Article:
Indonesia, the world’s fourth-most populous country at 266 million, has become one of the most attractive investment destinations in Asia for private equity.
President Joko Widodo’s four-year rule has brought anti-corruption efforts, infrastructure development, fewer restrictions on foreign direct investment in agriculture, banking and healthcare sectors and a push for value-added manufacturing and services.
Technology is one sector that has benefited from these initiatives. Ride hailing and logistics company GO-JEK, e-commerce platform Tokopedia and travel booking start-up Traveloka – each valued in the billions of dollars – have all capitalised on the country’s rising middle class and internet penetration.
KKR, Warburg Pincus, insurance giant Allianz and Singapore state investor Temasek are investors in GO-JEK. Sequoia Capital and Alibaba have backed Tokopedia and Hillhouse Capital Group invested in Traveloka.
Private equity and venture capital deals in Indonesian technology companies have driven deal volumes in the region and continue to be a priority for investors, according to EY’s Private Equity Briefing: South-East Asia. The ratio of tech deals in the region increased from 19 percent in the first quarter of the year to 25 percent in the second quarter. “Technology and disruptive sectors like fintech or health tech are seeing more investment activity,” says Damian Adams, a Singapore-based partner at law firm Simmons & Simmons.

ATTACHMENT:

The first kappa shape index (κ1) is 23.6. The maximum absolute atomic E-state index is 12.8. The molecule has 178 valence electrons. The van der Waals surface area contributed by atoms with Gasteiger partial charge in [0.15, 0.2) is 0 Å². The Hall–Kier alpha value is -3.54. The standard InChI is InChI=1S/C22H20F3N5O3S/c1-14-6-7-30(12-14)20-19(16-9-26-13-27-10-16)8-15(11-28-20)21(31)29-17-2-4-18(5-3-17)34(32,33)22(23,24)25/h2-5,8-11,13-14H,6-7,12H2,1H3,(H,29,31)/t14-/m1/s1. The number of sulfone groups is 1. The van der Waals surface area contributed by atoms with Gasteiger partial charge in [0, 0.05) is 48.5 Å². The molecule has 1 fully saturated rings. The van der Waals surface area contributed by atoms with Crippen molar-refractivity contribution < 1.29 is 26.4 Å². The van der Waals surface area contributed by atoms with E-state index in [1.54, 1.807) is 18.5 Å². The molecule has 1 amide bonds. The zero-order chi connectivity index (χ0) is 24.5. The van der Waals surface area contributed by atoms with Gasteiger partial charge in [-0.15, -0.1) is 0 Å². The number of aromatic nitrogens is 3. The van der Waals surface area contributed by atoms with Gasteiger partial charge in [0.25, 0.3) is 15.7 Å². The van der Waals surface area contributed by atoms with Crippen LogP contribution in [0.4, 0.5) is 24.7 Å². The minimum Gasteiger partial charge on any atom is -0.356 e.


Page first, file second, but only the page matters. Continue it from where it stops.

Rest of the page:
In terms of traditional private equity, renewable energy has been of interest to investors, although regulations capping renewable energy power purchase agreements to average energy grid prices has affected projects in that sector, he adds.
Aside from the tech sector, private equity firms are also deepening their exposure to Indonesia’s family-owned and consumer-focused conglomerates. In June this year London-based CVC Capital Partners invested $150 million in GarudaFood, established in central Java and one of Indonesia’s most prominent food and beverage manufacturers. It has often teamed up with the Lippo Group, a corporation controlled by the Riady family, in transactions such as private hospital operator Siloam International, internet provider LinkNet and retailer Matahari.
KKR, meanwhile, acquired an $81 million stake in agri-company Japfa Comfeed in June 2016 and invested a reported $74 million in bread company Sari Roti in October 2017. “Three years ago there was more of a challenge for family-run businesses to embrace private equity investment because of the relative lack of awareness of what that meant in terms of ceding control and firms getting a portion of the equity,” Adams says.
He notes the rhetoric now is that the education curve has largely been addressed and there is more acceptance of the role private equity can play in the improving and expanding local businesses.
Brian O’Connor, founding partner of Indonesia-focused mid-market firm Falcon House Partners, agrees this younger generation of business owners, chief executives and chief financial officers, who are more financially sophisticated, is driving change.
Indonesia’s underleveraged market and the headline deals made by global and regional firms are other key factors, he notes.
Liquidity from local banks is mixed, particularly for cashflow, non-asset-based businesses, O’Connor says. “Loan growth pretty much has been below 10 percent for the past few years and local interest rates are high, so companies are looking for alternatives. Private equity fits that very nicely.”